Digital Media

Dispatches: Digital Media & Learning Conference 2010

Thursday, February 25, 2010 Comment phone in the sand at beach

In the wake of the Digital Media and Learning Conference, we’re seeing many great conversations taking place and intriguing questions being asked. Here’s a second wave of tweets harvested from the conference tweetstream. As before, these are tweets containing insights, observations, comments, questions, takeaways, and resource referrals compelling both to those who were there, but also to those who were not. The full tweetsream can be found on Twitter at #dml2010. Cast of characters (in order of reference in tweets):danah boyd (presenter)David Theo Goldberg (moderator) Sonia Livingstone (keynote/closing)Jeremy Hunsinger (discussant)Tracy Fullerton (presenter) Alexander Halavais (presenter)S. Craig


Remix: Digital Media and Learning Conference 2010

Tuesday, February 23, 2010 Comment DML Conference 2010 Diversifying participation logo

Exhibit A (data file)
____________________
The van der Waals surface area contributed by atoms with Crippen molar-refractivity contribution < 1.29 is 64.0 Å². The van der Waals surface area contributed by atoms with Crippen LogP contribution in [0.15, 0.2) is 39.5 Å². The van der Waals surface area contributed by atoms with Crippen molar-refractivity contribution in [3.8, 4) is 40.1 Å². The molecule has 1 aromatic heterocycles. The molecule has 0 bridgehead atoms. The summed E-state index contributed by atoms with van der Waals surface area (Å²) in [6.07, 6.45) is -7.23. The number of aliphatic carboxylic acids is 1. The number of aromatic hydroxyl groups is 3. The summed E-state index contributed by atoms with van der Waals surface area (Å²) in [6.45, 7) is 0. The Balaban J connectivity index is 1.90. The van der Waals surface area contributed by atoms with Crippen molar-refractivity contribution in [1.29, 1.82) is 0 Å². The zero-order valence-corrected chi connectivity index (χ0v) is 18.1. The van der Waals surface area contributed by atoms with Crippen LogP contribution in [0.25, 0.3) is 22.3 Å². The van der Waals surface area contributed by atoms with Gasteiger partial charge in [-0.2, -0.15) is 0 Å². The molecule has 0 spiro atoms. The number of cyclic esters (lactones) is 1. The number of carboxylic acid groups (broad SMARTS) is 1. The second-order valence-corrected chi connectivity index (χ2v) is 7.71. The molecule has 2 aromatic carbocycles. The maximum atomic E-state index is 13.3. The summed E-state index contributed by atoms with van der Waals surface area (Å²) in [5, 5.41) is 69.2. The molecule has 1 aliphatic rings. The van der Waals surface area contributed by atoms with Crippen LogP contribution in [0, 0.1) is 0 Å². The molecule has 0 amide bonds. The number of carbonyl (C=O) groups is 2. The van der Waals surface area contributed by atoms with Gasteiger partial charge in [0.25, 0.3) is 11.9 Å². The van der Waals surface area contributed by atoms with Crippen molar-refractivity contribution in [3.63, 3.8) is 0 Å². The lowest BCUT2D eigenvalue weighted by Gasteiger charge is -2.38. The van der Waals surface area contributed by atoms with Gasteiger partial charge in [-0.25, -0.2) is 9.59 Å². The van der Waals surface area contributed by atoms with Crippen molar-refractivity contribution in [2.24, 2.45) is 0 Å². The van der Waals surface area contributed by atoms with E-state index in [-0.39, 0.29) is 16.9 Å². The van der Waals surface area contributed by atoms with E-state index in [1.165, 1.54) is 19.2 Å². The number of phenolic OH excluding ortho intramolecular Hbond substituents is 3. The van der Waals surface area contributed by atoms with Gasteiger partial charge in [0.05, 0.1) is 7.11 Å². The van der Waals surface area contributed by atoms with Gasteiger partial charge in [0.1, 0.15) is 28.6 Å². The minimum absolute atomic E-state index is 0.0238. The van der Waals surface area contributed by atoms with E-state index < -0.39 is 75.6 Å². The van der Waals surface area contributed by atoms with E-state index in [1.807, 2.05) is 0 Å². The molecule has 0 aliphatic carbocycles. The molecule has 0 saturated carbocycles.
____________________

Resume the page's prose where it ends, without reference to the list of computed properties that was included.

More than 400 researchers, scholars, educators, practitioners, and youth experts from the emerging digital media and learning field have just returned from our first Digital Media and Learning Conference. We’re still trying to wrap our arms around the riveting conversation and probing questions that bubbled up at the conference, held at UC San Diego. Meantime, here’s an initial batch of raw tweets from the conference with insights, ideas, observations, comments, questions, takeaways, and resource referrals that might be compelling both to those who were there, but also to those who were not. By most accounts, it


Recommended reading, watching, listening

Monday, February 15, 2010 Comment group of global kids girls smiling holding up signs

Global Kids‘ New York City-based programs address the urgent need for young people to possess leadership skills and an understanding of complex global issues to succeed in the 21st century workplace and participate in the democratic process. The staff has a wonderful appetite for learning and we regularly provide DMLcentral.net a snapshot of resource picks we consider insightful and relevant. Please comment and tell us what you are reading and watching, too! Topping our current list: Feed by M.T. Anderson, a dystopic science fiction novel about a world where technology has become such a part of


eBooks and Learning

Thursday, January 21, 2010 Comment Stack of Psychology books